In 1964, the US Surgeon General concluded that smoking causes lung cancer. Just six years later, Congress banned tobacco commercials from radio and TV. In 2012, the US Surgeon General concluded that smoking in movies causes kids to smoke. But five years later, we’re no closer to getting smoking out of the movies that kids see most.
The Centers for Disease Control and Prevention report that G, PG and PG-13 movies with smoking will recruit three million new young smokers in this generation, a million of whom will die from tobacco-caused diseases.
The answer? A voluntary “R” rating for future movies with smoking would keep smoking out of G, PG and PG-13 movies —and cut teen smoking rates by nearly 20 percent. That small step would save a million lives.
Tobacco companies’ own files show that they have exploited movies to sell smoking for nearly a century. Since 2010, more than 40 percent of PG-13 movies have still featured smoking? Why?
Smoking bought its way on screen. It’s time for Hollywood to get the smoking out.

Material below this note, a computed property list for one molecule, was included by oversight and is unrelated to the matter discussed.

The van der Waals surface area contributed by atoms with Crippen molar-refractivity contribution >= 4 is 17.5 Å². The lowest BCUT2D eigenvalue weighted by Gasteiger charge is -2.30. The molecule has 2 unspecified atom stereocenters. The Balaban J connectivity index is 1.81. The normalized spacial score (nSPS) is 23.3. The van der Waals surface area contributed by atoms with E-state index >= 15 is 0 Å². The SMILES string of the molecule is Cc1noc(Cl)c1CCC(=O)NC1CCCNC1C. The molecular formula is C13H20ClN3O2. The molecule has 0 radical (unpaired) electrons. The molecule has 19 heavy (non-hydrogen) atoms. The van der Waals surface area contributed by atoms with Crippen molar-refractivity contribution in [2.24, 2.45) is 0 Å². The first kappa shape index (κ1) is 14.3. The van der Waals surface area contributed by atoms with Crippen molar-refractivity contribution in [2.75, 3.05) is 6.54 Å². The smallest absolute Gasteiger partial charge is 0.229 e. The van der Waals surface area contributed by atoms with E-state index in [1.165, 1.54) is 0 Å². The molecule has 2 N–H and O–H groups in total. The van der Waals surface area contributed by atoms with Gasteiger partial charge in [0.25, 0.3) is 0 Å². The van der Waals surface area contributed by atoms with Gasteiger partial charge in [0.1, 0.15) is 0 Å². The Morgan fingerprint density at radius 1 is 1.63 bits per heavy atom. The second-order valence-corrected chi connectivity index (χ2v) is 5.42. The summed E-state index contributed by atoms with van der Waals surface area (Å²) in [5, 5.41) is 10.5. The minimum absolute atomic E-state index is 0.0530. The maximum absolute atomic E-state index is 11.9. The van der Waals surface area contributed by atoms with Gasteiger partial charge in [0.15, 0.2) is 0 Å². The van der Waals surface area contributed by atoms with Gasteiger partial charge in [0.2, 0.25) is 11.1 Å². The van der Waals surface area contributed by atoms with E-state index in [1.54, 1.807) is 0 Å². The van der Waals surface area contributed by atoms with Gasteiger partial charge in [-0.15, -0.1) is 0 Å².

In today’s complicated world, is there any problem that’s actually easy to solve? What if we could prevent a million deaths from cancer and other diseases in this generation, without costing taxpayers a dime? The answer is hiding in plain sight: we need to get smoking out of the movies that kids see most.
For nearly a century, tobacco companies have exploited movies to sell smoking. The Hollywood studios have known since 2003 that smoking on screen is physically hazardous to children and teens. The CDC reports that on-screen smoking will recruit six million new young smokers in this generation, two million of whom will die eventually die from diseases caused by smoking. Yet, since 2010, more than 40 percent of PG-13 movies have still featured smoking.
The solution belongs to the studios themselves. It’s called the R-rating. Awarding future movies with smoking an “R” rating would keep smoking out of the movies that kids see most, cutting kids’ exposure to on-screen smoking in half and saving a million lives.
Health organizations across America agree that smoking in movies kills in real life. Add your voice to theirs. Let’s make sure that movies rated for kids are actually safe for kids to watch.